Thursday, April 28, 2016
A little more than a month ago, "Batman v Superman: Dawn of Justice" opened in movie theaters around the world. As you may recall, I was not impressed. Amongst its other problems, "BvS" takes itself far too seriously, offering up fights that play out in melodramatic fashion complete with over-the-top music. These moments are almost comedic.
Keegan-Michael Key and Jordan Peele seemingly understand the way these battles function as their big-screen team-up, "Keanu," starts in exactly this self-serious melodramatic fashion. Here though, it's meant to elicit laughs, and it does, just like the rest of the film.
Best known for their Comedy Central series, "Key and Peele," the actors play Clarence (Key) and Rell (Peele), two friends living in Los Angeles. Following a bad break-up, Rell finds solace in a kitten he names Keanu, only to have Keanu quickly stolen from him. Based on sketchy information from his drug-dealing neighbor (Will Forte), Rell goes with Clarence to confront an up-and-coming drug dealer/gang leader, Cheddar (Method Man), to get the kitten back. And from there, things get really weird.
"Keanu" is a terribly funny movie from start to finish, through all its various twists and turns. It is as though the writers, Peele and Alex Rubens, thought about opposites, came up with kittens and drug dealers as two things which don't really go together, and then proceeded to structure a movie around these two exact elements. They, the cast, and director Peter Atencio succeed in making an enjoyable movie from the disparate elements, and it doesn't hurt that they toss in loads of George Michael for good measure.
While Keegan-Michael Key may not have written the movie, he does get the better role. From the moment we meet him, Clarence is clearly wound too tight. Even his wife, Hannah (Nia Long), knows as much and as she heads away for the weekend encourages him to unwind, something he wishes to accomplish by watching a Liam Neeson actioner. Clarence is untroubled that Hannah has gone out of town with her daughter, the daughter's friend, and the friend's dad (played by Rob Huebel), but not the friend's mom (played by no one because she's not actually in the movie).
As with much of the movie, while you might feel the urge to take a stab at guessing what is going to happen here, only the broad strokes will be accurate. "Keanu," wonderfully, takes everything that we expect to happen in such a film and gives it a half-turn. That is, while nothing in the movie is terribly unsurprising, neither is it exactly would you would expect. It's a case of "I kinda knew where that was going, but I didn't see 'x' coming." The same is true of the characters. They are relatively stock individuals, but they are thrown into humorous situations and given various little quirks as well.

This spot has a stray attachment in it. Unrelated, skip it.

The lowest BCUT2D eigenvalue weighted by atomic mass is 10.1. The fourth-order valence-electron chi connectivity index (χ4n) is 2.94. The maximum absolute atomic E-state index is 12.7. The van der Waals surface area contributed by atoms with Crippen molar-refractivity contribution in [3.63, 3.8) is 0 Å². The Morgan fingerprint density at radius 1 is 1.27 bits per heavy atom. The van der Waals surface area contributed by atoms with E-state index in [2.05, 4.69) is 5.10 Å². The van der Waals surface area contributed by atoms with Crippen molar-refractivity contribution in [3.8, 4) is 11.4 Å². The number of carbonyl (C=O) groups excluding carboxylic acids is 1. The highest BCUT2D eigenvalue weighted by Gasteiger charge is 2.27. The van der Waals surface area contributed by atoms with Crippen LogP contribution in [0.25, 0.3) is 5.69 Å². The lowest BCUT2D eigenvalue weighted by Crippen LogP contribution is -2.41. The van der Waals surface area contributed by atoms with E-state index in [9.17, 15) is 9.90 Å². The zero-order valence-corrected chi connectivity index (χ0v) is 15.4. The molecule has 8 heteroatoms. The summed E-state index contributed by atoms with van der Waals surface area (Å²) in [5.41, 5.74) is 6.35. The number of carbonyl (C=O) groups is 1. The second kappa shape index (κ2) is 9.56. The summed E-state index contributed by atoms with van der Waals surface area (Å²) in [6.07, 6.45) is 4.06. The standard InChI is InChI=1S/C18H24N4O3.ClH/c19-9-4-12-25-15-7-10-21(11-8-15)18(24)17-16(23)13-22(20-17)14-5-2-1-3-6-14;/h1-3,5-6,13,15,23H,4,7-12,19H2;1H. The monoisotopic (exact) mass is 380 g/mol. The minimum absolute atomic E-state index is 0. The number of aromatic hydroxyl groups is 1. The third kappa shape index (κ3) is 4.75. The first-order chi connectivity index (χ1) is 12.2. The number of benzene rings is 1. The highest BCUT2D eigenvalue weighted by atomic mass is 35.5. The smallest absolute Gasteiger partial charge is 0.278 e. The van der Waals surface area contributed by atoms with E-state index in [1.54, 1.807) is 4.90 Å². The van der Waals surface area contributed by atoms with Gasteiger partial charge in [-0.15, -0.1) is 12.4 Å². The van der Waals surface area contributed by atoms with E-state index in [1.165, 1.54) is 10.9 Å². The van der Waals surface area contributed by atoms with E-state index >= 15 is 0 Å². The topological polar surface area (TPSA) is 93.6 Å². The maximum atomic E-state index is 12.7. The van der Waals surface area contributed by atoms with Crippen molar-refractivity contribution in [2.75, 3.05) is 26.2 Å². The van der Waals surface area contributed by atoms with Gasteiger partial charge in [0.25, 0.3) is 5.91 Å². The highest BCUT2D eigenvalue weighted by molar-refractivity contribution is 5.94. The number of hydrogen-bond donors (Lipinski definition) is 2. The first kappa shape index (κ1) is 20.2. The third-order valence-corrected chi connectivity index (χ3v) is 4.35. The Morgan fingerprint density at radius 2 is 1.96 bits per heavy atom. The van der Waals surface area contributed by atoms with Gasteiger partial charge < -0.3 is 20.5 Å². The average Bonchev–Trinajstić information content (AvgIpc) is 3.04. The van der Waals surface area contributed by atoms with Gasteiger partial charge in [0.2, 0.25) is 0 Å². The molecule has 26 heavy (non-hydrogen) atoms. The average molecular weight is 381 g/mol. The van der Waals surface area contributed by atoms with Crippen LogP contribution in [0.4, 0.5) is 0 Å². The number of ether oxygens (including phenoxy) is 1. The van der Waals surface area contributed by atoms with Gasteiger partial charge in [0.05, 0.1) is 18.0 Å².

Much of the humor stems from Clarence and Rell trying to be gangsters rather than a typical dad and a lonely heart. As such, they deepen their voices and toss out many a curse. Improbably, their taking on the personas doesn't immediately grow tiresome. Rather than being a testament to the creative nature of the endeavor, it is mainly the actors' sheer force of will that keeps it all going, or keeps each scene funny enough for long enough that you want to travel along with them.
It may sound like a slight, but "Keanu" is a film undemanding of its audience. Those who are good with references (musical and otherwise) will find many small jokes, but everyone watching will find a whole lot to like.
"Keanu" may throw its characters into some deep, dark, situations, but never goes dark itself, maintaining its lighthearted, incredibly funny, tone from beginning to end. Plus, it centers on a kitten and I'm told that everyone loves kittens.
photo credit: Warner Bros.
Tuesday, April 19, 2016
Up on today's "Lass is More," we have a few thoughts about "The Lady in the Van." The movie is based on the real experiences of Alan Bennett, feature a screenplay by Alan Bennett, and have not one but two Alan Bennetts within the tale. Oh, sure, there's Maggie Smith too, and she plays the lady in the van herself, but I'm much more concerned with the Bennetts.
Or, maybe I'm not concerned with the Bennetts. Maybe, I'm concerned about what the Bennetts have to say about me, what they tell me about myself.
You see, "The Lady in the Van" has the Alan Bennett who lives life and the Alan Bennett who writes about the Alan Bennett who lives the life. It is an utterly fascinating separation, a dueling duality.
photo credit: Sony Pictures Classics
Tuesday, April 12, 2016
Today, we talk about "Hardcore Henry" on the podcast and, as much as the movie may have made me sick to my stomach, that isn't why I feel so rotten about it. Sick to my stomach I can get past, not being true to your own gimmick is far more problematic.
More than anything, I want to hand the movie back to writer/director Ilya Naishuller so that Naishuller can give it another shot. There has to have been a way to make "Hardcore Henry" work and I'd love Naishuller to take another six months or a year to figure it out.
Tuesday, April 05, 2016